Call for symposium proposals

From May 18-20, 2006, Toronto’s University of St. Michael’s College, Regis College, L’Arche Daybreak and the Henri Nouwen Societies of Canada, the United States and Netherlands will host Turning the Wheel: Henri Nouwen and Our Search for God to mark the 10th anniversary of Henri Nouwen’s death.

Henri Nouwen
Henri Nouwen

The three-day event will bring together scholars, students, ministers and spiritual seekers to explore themes and ideas that preoccupied Nouwen in his lifetime and which have particular relevance in today’s context. The event will include an optional one-day gathering at L’Arche Daybreak and a two-day symposium.

The organizers are seeking symposium proposals for individual presentations, full sessions and workshops that will address the relevance of Henri Nouwen’s vision of spiritual life from a variety of perspectives.

The presentations should be approximately 20 to 30 minutes in length and will address one or more topics related to the conference theme. The deadline for the proposals is Nov. 1, 2005. A committee will review the proposals and will give responses by the end of January 2006.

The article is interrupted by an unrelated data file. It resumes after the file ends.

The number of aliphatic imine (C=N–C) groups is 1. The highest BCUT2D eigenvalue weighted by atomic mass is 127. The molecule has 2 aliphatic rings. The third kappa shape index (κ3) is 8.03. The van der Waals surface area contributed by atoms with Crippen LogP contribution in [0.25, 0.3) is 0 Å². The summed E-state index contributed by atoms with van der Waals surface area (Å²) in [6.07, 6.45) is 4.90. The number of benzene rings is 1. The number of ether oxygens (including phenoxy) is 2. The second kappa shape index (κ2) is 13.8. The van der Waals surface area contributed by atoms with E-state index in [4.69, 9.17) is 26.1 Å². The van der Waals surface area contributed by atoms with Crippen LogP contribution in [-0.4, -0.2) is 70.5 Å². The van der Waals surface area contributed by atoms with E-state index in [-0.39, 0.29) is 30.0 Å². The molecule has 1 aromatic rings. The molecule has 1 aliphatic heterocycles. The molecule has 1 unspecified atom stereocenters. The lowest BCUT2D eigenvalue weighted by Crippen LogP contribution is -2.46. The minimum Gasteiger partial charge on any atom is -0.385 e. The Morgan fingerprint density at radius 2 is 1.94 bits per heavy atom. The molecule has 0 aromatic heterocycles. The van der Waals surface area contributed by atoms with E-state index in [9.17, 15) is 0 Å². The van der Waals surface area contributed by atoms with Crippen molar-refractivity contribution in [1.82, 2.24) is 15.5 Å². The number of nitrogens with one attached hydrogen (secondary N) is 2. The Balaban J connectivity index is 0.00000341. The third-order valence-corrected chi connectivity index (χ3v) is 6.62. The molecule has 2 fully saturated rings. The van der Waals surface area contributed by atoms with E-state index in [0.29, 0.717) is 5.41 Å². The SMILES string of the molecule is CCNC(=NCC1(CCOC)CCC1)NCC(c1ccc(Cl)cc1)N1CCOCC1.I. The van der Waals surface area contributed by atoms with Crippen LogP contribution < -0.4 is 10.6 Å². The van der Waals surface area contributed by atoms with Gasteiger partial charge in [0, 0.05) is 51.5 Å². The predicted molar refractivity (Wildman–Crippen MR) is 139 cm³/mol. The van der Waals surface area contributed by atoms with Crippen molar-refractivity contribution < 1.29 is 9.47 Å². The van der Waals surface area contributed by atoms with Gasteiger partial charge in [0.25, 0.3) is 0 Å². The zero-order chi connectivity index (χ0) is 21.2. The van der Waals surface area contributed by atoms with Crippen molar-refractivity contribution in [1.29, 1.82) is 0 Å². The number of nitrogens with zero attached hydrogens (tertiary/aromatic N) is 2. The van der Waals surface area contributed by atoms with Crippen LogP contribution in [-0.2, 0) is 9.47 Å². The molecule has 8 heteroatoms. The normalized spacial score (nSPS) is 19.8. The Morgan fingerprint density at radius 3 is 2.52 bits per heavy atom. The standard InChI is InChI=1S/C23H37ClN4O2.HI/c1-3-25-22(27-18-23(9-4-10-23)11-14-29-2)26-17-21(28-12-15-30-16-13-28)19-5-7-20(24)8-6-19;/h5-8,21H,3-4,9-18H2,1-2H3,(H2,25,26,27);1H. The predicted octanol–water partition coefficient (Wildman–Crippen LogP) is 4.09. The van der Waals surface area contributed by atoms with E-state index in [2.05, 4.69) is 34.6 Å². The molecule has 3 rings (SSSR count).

Born in Nijkerk, Holland, in 1932, Henri Nouwen was an internationally renowned priest, respected professor and author who wrote over 40 books on spiritual life. He was ordained in 1957 as a diocesan priest and studied psychology at the Catholic University of Nijmegen. In 1964 he moved to the United States to study at the Menninger Clinic. He went on to teach at the University of Notre Dame, and the Divinity Schools of Yale and Harvard. For several months during the 1970s, Nouwen lived and worked with Trappist monks in the Abbey of the Genesee, and in the early 1980s he lived with the poor in Peru.

In 1985 he was called to join L’Arche in Trosly, France, the first of more than 100 communities founded by Jean Vanier where people with developmental disabilities live with assistants. A year later Nouwen came to make his home at L’Arche Daybreak near Toronto. He died suddenly on Sept. 21, 1996, in Holland and is buried in King City, Ont.

For detailed information on the Conference and Symposium proposals please visit

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